This is effective till June 2021 while a Cost Reflective Tariff (CRT) expected to raise the new cost higher will be activated from June to December 2021, the NERC Order revealed.

In December, 2020, NERC notified that it had begun a review for another tariff, which has been completed and had taken effect from January 1, 2021.

NERC had raised tariff for the DisCos in September but that drew outrages from customers and the organised labour, prompting the federal government to suspend it while parties dialogued.

By November 1, 2020, the suspended tariff was implemented after some discounts were given for customers who get 12 hours and above power supply daily.

However, those with less than 12 hour supply did not get a tariff hike, according to the NERC order of November 2020.

 

Nigeria spends N1.99tn on debt servicing in nine months

Nigeria spent almost N2tn on debt servicing payments from January to September 2020, the latest data obtained from the Debt Management Office have shown.

The DMO had on Thursday disclosed that the nation’s total public debt stock rose by N1.21tn in the third quarter of last year to N32.22tn amid revenue shortfalls.

The debt stock is made up of the domestic and external debt stocks of the Federal Government of Nigeria, the 36 state governments and the Federal Capital Territory, the DMO said.

“The FGN, state governments and the FCT all recorded increases in their debt stock due to borrowings to enable them to respond appropriately to the COVID-19 pandemic and to meet revenue shortfalls,” the debt office said.

DMO’s data collated by our correspondent showed that the cost of servicing the nation’s debt from January to September 2020 stood at N1.99tn.

A total of N1.53tn was spent on domestic debt service while $1.27bn or N467.44bn was spent on external debt service payments.

Domestic debt service gulped N609.13bn in the first quarter of 2020; N312.81bn in the second quarter, and N604.19bn in the third quarter.

External debt service payments stood at $472.57m (N170.60bn) in Q1; $287.04m (N103.62bn) in Q2, and $507.15m (N193.22bn) in Q3.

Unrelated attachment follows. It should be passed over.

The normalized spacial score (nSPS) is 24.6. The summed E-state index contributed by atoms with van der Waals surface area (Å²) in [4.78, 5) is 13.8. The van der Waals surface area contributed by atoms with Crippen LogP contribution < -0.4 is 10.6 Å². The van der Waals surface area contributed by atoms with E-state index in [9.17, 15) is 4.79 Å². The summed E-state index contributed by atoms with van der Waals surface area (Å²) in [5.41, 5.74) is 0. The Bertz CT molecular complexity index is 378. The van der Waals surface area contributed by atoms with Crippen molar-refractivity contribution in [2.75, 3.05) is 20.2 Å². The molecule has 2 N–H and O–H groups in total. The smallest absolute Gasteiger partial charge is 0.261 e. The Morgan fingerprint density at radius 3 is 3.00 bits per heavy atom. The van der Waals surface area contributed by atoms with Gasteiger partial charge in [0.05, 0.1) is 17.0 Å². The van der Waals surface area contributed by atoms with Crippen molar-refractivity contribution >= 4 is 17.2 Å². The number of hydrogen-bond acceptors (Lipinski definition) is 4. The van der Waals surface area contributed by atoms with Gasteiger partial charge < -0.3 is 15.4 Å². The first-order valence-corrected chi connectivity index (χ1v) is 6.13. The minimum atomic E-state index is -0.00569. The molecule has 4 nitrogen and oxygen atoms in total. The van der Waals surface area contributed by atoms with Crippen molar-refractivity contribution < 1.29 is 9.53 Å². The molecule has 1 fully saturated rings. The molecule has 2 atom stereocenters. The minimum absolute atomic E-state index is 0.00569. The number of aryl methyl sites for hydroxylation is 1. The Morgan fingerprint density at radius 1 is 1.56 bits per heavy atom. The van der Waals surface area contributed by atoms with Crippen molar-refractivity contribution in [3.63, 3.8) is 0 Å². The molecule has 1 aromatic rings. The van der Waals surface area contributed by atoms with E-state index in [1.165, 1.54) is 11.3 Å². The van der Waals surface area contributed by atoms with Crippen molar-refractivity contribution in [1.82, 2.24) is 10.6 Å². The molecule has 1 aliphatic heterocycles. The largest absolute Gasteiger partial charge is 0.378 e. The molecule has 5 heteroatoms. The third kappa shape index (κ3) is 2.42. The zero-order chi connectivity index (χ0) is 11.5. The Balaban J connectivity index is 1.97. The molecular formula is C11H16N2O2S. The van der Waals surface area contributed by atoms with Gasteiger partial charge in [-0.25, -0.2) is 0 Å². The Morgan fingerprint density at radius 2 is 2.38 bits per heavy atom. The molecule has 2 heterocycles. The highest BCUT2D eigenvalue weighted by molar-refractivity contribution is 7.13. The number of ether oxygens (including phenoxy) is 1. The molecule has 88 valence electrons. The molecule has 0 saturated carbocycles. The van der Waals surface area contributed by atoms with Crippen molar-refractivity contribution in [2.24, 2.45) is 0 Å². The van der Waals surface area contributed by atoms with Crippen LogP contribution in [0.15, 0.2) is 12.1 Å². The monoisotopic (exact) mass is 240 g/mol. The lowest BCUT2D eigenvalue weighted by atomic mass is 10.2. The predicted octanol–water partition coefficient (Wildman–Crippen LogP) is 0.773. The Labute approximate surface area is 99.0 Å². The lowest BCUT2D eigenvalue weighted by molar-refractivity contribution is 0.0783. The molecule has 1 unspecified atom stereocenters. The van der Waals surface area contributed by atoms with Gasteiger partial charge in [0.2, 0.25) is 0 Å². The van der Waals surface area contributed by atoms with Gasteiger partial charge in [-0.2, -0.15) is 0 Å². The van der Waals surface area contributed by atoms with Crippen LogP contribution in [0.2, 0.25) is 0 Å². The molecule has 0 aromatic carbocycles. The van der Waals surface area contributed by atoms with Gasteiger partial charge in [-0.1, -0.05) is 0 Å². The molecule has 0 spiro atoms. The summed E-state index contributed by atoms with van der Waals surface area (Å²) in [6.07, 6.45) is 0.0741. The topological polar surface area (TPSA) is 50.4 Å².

The Central Bank of Nigeria’s official exchange rate of $1 to N361 was used in converting the external debt service payments to naira in Q1 and Q2 while N381/$1 was used in Q3, according to the DMO.

The CBN had recently expressed concern over the rising cost of debt service being incurred by the Federal Government.

The CBN, in its half-year 2020 economic report, said the trajectory of Federal Government’s debt further constrained fiscal policy during the period, as interest payment obligations amounted to N1.15tn in the first half of 2020.

“This suggested that despite the subsisting revenue challenge, which was exacerbated by COVID-19, the larger proportion of FGN revenue was devoted to debt service,” it said.


The apex bank said at 19.2 per cent, the debt-to-GDP ratio indicated a solvency position of the government.

“However, the rising cost of debt service underscores a precarious liquidity position that could impair the government’s fiscal space, as well as its growth objectives,” it added.

The International Monetary Fund said in December that Nigeria needed significant revenue mobilisation — including through tax policy and administration improvements — to create space for higher social spending and reduce fiscal risks and debt vulnerabilities.